The researchers determined the anatomic location and histologic type of colorectal polyps observed at colonoscopy, in a study conducted over a 10-year period at the endoscopy unit of the Sir Charles Gairdner Hospital, Perth.
The team reports their findings in the September issue of the Journal of Clinical Gastroenterology.
Endoscopy profiles of 2,578 patients were reviewed, with the polyp/lesion histology and location (left, right, or both) determined in 2,553 cases.
Of all polyps observed, 1,310 (51%) were left-sided, 510 (20%) were right-sided, and 733 (29%) were synchronous.
Adenomas were found to be present in 1,659 cases (65%). Of these, 734 (44%) were left-sided only and 405 (24.5%) were right-sided only.
Carcinoma was observed in 189 (7%) cases, of which 71 (37.5%) were left-sided only.
The researchers found that there was an increased right-sided prevalence of adenoma or carcinoma with age.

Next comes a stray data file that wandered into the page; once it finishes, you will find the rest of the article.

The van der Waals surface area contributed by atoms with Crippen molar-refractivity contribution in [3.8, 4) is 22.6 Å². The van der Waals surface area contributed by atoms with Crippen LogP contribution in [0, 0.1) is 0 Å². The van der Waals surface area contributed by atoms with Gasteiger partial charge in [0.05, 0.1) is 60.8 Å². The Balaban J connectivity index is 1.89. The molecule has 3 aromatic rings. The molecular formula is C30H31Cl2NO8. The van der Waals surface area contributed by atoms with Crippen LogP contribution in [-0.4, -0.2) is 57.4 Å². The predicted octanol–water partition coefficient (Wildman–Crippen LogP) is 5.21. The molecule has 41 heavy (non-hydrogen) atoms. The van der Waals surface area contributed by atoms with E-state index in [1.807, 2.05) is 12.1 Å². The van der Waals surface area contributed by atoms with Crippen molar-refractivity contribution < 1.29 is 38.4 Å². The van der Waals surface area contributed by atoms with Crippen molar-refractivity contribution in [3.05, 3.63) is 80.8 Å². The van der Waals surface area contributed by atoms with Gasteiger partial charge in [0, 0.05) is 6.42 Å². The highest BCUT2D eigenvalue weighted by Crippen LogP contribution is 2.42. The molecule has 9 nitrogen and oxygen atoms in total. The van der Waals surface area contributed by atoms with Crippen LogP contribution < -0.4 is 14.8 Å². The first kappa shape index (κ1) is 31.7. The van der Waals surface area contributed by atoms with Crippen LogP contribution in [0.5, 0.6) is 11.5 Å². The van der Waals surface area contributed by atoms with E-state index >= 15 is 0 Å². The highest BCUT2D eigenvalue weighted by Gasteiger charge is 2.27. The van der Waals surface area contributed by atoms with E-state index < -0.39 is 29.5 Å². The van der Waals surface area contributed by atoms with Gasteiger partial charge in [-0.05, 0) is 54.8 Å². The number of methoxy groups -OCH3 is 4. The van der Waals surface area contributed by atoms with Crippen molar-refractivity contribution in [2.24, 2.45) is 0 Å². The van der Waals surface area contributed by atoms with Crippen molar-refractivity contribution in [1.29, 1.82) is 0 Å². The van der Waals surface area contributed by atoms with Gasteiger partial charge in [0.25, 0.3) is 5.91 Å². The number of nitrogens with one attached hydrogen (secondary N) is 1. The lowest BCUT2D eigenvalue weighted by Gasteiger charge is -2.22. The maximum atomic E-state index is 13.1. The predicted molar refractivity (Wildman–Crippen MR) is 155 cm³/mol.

Dr Keyur Patel concluded on behalf of fellow authors, "This was not a screening study, but it has shown that a significant number of adenomas and carcinomas lie proximal to the splenic flexure.
| Location of colorectal polyps:|
- Left-sided 51%
- Right-sided 20%
- Synchronous 29%
|Journal of Clinical Gastroenterology |
"Thus, in the absence of left-sided lesions, it is expected that examination of the colon limited to the splenic flexure would miss 23% of such lesions.
"The increasing right-sided prevalence of these lesions with age suggests that evaluation of the proximal bowel is particularly important in older people."